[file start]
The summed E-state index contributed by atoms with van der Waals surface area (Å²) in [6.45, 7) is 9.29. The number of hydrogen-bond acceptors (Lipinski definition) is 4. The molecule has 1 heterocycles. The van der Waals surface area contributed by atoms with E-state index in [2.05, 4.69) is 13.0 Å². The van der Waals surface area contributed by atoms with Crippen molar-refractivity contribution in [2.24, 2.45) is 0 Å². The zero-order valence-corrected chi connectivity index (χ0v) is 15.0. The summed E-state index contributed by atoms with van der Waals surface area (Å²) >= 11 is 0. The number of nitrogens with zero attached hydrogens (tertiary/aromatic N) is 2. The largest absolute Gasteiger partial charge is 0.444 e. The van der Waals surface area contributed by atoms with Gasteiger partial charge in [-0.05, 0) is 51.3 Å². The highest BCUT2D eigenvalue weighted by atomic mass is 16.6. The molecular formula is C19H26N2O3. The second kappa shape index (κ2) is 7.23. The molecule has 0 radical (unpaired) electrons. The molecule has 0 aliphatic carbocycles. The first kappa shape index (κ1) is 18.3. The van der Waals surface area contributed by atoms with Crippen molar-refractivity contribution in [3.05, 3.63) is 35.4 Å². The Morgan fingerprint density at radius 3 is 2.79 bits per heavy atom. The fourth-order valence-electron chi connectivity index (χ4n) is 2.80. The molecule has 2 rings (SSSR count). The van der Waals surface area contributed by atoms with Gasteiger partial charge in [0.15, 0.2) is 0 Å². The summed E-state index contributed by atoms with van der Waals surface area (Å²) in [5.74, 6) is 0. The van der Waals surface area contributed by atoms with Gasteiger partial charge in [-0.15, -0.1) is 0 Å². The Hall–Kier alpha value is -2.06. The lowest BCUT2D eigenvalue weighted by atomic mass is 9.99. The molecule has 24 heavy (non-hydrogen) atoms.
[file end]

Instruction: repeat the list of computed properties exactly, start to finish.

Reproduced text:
The summed E-state index contributed by atoms with van der Waals surface area (Å²) in [6.45, 7) is 9.29. The number of hydrogen-bond acceptors (Lipinski definition) is 4. The molecule has 1 heterocycles. The van der Waals surface area contributed by atoms with E-state index in [2.05, 4.69) is 13.0 Å². The van der Waals surface area contributed by atoms with Crippen molar-refractivity contribution in [2.24, 2.45) is 0 Å². The zero-order valence-corrected chi connectivity index (χ0v) is 15.0. The summed E-state index contributed by atoms with van der Waals surface area (Å²) >= 11 is 0. The number of nitrogens with zero attached hydrogens (tertiary/aromatic N) is 2. The largest absolute Gasteiger partial charge is 0.444 e. The van der Waals surface area contributed by atoms with Gasteiger partial charge in [-0.05, 0) is 51.3 Å². The highest BCUT2D eigenvalue weighted by atomic mass is 16.6. The molecular formula is C19H26N2O3. The second kappa shape index (κ2) is 7.23. The molecule has 0 radical (unpaired) electrons. The molecule has 0 aliphatic carbocycles. The first kappa shape index (κ1) is 18.3. The van der Waals surface area contributed by atoms with Crippen molar-refractivity contribution in [3.05, 3.63) is 35.4 Å². The Morgan fingerprint density at radius 3 is 2.79 bits per heavy atom. The fourth-order valence-electron chi connectivity index (χ4n) is 2.80. The molecule has 2 rings (SSSR count). The van der Waals surface area contributed by atoms with Gasteiger partial charge in [0.15, 0.2) is 0 Å². The summed E-state index contributed by atoms with van der Waals surface area (Å²) in [5.74, 6) is 0. The van der Waals surface area contributed by atoms with Gasteiger partial charge in [-0.15, -0.1) is 0 Å². The Hall–Kier alpha value is -2.06. The lowest BCUT2D eigenvalue weighted by atomic mass is 9.99. The molecule has 24 heavy (non-hydrogen) atoms.